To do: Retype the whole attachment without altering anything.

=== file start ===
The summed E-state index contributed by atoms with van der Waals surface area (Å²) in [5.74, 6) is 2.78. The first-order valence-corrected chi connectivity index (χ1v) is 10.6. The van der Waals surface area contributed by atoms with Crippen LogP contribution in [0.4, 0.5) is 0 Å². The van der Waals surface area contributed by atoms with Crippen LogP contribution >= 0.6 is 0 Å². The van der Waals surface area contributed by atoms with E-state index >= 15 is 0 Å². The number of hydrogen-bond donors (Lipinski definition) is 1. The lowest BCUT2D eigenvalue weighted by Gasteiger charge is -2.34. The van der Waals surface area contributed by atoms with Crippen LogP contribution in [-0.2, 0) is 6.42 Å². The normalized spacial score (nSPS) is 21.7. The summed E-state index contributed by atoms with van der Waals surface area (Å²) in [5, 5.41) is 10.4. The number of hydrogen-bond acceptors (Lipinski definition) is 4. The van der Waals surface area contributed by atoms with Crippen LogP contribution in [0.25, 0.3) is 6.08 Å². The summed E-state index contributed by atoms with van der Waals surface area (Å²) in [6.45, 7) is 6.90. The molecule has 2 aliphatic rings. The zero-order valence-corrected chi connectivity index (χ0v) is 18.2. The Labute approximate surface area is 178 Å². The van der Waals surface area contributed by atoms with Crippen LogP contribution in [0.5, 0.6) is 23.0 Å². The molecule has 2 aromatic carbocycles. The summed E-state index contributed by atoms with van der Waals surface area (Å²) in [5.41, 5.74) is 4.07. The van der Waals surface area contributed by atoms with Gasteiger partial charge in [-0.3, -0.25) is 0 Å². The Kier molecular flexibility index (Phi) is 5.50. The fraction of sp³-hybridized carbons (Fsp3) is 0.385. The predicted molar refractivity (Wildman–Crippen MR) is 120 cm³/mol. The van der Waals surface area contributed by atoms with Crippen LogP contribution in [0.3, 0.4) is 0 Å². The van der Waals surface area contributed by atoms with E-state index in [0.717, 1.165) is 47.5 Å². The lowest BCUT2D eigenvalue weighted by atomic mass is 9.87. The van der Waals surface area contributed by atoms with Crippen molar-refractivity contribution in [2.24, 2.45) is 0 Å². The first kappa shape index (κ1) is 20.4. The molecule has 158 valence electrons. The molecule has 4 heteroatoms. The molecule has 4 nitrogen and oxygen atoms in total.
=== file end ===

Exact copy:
The summed E-state index contributed by atoms with van der Waals surface area (Å²) in [5.74, 6) is 2.78. The first-order valence-corrected chi connectivity index (χ1v) is 10.6. The van der Waals surface area contributed by atoms with Crippen LogP contribution in [0.4, 0.5) is 0 Å². The van der Waals surface area contributed by atoms with Crippen LogP contribution >= 0.6 is 0 Å². The van der Waals surface area contributed by atoms with E-state index >= 15 is 0 Å². The number of hydrogen-bond donors (Lipinski definition) is 1. The lowest BCUT2D eigenvalue weighted by Gasteiger charge is -2.34. The van der Waals surface area contributed by atoms with Crippen LogP contribution in [-0.2, 0) is 6.42 Å². The normalized spacial score (nSPS) is 21.7. The summed E-state index contributed by atoms with van der Waals surface area (Å²) in [5, 5.41) is 10.4. The number of hydrogen-bond acceptors (Lipinski definition) is 4. The van der Waals surface area contributed by atoms with Crippen LogP contribution in [0.25, 0.3) is 6.08 Å². The summed E-state index contributed by atoms with van der Waals surface area (Å²) in [6.45, 7) is 6.90. The molecule has 2 aliphatic rings. The zero-order valence-corrected chi connectivity index (χ0v) is 18.2. The Labute approximate surface area is 178 Å². The van der Waals surface area contributed by atoms with Crippen LogP contribution in [0.5, 0.6) is 23.0 Å². The molecule has 2 aromatic carbocycles. The summed E-state index contributed by atoms with van der Waals surface area (Å²) in [5.41, 5.74) is 4.07. The van der Waals surface area contributed by atoms with Gasteiger partial charge in [-0.3, -0.25) is 0 Å². The Kier molecular flexibility index (Phi) is 5.50. The fraction of sp³-hybridized carbons (Fsp3) is 0.385. The predicted molar refractivity (Wildman–Crippen MR) is 120 cm³/mol. The van der Waals surface area contributed by atoms with Crippen LogP contribution in [0.3, 0.4) is 0 Å². The van der Waals surface area contributed by atoms with E-state index in [0.717, 1.165) is 47.5 Å². The lowest BCUT2D eigenvalue weighted by atomic mass is 9.87. The van der Waals surface area contributed by atoms with Crippen molar-refractivity contribution in [2.24, 2.45) is 0 Å². The first kappa shape index (κ1) is 20.4. The molecule has 158 valence electrons. The molecule has 4 heteroatoms. The molecule has 4 nitrogen and oxygen atoms in total.